Dem rep on Fairfax accuser: 'I have no reason to doubt her'

Dem rep on Fairfax accuser: 'I have no reason to doubt her'
© Camille Fine

Rep. Jackie SpeierKaren (Jackie) Lorraine Jacqueline SpeierEpstein death sparks questions for federal government Overnight Defense: Senate fails to override Trump veto on Saudi arms sales | Two US troops killed in Afghanistan | Senators tee up nominations, budget deal ahead of recess Democrats see window closing for impeachment MORE (D-Calif.) on Thursday said she has "no reason to doubt" the woman who has alleged Virginia Lt. Gov. Justin Fairfax (D) sexually assaulted her.

"There’s very little that I have seen, but from what she has said I have no reason to doubt her," Speier said on CNN's "New Day."

Vanessa Tyson came forward on Wednesday to detail allegations against Fairfax. She alleged that the two had been consensually kissing during a 2004 encounter, but that Fairfax then forced her to perform oral sex.

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Fairfax has denied the allegations and insisted the interaction was consensual. Both sides have retained legal counsel.

Speier, who helped author legislation last year to overhaul policies to report sexual harassment on Capitol Hill, said in Thursday's CNN appearance that Americans should be aware that many survivors of sexual assault don't come forward because of the emotional consequences of doing so.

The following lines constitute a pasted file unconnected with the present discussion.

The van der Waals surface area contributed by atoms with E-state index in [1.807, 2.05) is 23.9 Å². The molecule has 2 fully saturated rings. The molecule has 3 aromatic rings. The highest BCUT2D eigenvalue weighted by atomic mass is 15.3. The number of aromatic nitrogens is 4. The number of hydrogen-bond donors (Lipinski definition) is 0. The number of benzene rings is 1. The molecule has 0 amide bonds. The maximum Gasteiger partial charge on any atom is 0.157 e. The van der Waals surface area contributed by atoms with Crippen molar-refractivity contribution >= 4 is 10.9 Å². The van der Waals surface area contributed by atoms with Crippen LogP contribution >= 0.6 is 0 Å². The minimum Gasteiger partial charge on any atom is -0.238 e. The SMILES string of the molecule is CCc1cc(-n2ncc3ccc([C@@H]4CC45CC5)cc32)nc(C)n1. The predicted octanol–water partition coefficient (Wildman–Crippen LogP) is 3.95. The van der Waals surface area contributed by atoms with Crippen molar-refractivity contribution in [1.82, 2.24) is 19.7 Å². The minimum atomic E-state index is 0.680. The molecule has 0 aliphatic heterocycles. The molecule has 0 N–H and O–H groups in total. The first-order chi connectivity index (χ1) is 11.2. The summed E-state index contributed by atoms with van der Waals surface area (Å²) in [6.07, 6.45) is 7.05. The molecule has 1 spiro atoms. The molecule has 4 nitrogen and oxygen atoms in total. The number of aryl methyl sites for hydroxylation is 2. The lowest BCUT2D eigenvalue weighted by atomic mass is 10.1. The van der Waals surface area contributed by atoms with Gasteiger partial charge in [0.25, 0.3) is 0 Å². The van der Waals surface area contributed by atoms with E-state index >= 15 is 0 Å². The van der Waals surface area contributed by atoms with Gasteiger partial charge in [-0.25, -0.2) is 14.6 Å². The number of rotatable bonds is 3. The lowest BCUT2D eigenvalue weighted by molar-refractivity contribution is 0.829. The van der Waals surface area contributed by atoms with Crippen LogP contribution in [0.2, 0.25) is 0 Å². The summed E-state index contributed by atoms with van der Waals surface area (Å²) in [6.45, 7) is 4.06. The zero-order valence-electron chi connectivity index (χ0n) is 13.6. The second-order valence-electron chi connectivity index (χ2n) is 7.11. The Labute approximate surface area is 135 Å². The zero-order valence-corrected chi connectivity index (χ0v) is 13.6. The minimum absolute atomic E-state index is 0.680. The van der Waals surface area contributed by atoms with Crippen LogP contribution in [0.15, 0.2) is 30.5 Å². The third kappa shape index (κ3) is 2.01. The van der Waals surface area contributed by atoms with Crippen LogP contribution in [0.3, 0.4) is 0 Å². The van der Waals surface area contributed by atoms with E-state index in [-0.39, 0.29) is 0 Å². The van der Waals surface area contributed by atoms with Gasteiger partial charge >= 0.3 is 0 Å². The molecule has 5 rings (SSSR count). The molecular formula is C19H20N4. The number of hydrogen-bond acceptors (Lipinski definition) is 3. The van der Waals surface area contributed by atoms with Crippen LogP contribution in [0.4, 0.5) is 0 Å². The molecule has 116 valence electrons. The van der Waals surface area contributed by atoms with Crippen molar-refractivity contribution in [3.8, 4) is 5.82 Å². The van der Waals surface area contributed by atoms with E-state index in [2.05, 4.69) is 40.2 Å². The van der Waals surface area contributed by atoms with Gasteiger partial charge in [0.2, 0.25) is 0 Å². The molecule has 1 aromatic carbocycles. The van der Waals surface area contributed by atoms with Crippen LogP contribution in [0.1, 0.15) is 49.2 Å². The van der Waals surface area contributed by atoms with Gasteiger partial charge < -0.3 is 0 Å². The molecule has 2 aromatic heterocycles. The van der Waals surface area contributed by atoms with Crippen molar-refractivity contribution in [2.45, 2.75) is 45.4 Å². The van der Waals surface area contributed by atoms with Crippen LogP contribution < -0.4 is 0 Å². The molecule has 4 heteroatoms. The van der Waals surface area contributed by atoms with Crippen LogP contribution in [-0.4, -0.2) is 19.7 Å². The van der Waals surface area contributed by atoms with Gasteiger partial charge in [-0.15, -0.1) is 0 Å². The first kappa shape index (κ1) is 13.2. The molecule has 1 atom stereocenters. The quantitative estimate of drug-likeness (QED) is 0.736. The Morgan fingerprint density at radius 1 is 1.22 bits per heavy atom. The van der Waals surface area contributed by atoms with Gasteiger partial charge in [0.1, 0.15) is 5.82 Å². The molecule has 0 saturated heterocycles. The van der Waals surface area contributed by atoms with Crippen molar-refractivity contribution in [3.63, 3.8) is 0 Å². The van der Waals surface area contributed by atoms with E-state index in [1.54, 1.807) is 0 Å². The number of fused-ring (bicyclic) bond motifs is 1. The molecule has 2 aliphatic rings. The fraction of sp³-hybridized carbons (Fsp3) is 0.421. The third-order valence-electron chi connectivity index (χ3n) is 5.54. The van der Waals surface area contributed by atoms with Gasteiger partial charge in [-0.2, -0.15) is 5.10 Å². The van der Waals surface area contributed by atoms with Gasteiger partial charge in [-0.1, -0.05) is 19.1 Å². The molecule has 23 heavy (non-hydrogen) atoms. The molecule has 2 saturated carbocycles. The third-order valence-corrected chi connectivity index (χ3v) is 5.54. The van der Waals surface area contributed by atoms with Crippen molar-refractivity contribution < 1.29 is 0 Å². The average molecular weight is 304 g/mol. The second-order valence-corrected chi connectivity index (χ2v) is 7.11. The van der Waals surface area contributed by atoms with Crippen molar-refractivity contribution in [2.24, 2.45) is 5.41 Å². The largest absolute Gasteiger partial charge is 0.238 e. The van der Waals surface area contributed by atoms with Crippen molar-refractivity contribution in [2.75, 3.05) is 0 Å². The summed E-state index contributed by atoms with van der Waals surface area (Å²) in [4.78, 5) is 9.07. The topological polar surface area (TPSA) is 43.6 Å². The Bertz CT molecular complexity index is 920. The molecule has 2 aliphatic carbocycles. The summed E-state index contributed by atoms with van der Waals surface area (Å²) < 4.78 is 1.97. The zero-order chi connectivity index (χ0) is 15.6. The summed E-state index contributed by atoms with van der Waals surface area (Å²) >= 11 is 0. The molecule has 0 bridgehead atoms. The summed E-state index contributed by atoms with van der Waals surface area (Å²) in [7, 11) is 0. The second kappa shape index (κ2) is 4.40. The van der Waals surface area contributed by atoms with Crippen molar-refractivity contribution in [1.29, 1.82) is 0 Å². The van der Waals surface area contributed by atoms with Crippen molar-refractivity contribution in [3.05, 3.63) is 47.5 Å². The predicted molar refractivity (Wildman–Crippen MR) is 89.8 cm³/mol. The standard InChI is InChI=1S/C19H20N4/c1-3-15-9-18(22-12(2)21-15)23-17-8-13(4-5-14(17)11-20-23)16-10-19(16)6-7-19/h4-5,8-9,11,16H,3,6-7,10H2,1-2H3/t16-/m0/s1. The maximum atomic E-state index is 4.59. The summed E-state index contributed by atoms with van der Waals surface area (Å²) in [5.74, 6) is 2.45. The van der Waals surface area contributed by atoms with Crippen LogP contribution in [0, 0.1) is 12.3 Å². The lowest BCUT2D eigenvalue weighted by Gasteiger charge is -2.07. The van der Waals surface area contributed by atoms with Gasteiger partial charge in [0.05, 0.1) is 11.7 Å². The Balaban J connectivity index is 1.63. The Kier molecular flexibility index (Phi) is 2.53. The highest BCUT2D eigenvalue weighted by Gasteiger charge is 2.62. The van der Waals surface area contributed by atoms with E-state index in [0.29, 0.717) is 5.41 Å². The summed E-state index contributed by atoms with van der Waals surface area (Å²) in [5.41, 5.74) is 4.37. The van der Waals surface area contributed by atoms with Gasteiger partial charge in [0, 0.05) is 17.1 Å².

"I think that we have got to get to the point in this country where we appreciate that only a very small percentage of persons who are sexually assaulted come forward," Speier said. "And the reason they don’t come forward is because they are trashed in the media and it is incumbent on us to believe the women."

 

Rep. Jennifer WextonJennifer Lynn WextonSecond Democrat representing Trump district backs impeachment The Hill's Morning Report - Progressives, centrists clash in lively Democratic debate Progressives face steep odds in ousting incumbent Democrats MORE (D-Va.) on Wednesday became the first federal lawmaker to publicly publicly say she believes Tyson.

The allegations against Fairfax emerged just days after Gov. Ralph Northam (D) admitted to wearing blackface decades ago after he was already under fire for a racist photo on his medical school yearbook page. Northam first said he was in the photo before later saying that he is not one of the two pictured.